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  • Trifling border-quarrels followed, but in 1017 a truce was arranged between Norway and Vestergotland, where Earl Ragnvald was still in power.

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  • These logic must seize upon and develop as far as they will go; for the breach of some trifling consequence of a rule might mean the loss of the deity's favour.

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  • By the final act of the Congress of gress of Vienna, signed on the 9th of June 1815, Poland was divided between Prussia, Austria and Russia, with one trifling exception: Cracow with its population of 61,000 was erected into a republic embedded in Galicia.

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  • It was a trifling set-off that in 1567 the pope again enjoined the fathers to keep choir and to admit only the professed to priests' orders, especially as Gregory XIII.

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  • In cases not involving a sum greater than 300 florins (£25), no appeal will lie; and where only 50 florins (£4:3:4) are in question, the case is summarily decided at the Bagatelle Gericht, or court for trifling cases.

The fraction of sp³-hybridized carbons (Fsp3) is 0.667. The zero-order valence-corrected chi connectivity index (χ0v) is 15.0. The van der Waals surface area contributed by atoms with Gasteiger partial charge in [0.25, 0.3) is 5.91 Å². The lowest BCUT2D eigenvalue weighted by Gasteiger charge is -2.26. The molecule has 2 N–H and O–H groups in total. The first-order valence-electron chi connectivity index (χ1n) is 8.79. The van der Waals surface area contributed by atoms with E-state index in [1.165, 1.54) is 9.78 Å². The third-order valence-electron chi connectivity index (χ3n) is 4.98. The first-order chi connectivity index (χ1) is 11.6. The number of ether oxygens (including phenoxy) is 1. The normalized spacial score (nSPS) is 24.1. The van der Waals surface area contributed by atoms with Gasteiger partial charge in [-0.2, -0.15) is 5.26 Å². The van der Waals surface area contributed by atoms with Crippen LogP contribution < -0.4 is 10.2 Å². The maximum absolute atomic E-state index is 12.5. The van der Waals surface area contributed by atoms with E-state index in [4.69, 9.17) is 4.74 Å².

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  • The Mahommedan legends regarding him are curious, but trifling.

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  • Not all the sins named are equally heinous according to modern conceptions; many of them deal with petty offences against religious usages that seem to us but trifling.

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  • And instead of interpreting the other articles in harmony done; but its practical value was trifling.

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  • Although iron, copper, coal and lignite are worked, the mineral wealth is trifling.

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  • The Danish dependencies in the Antilles are but trifling in extent or importance.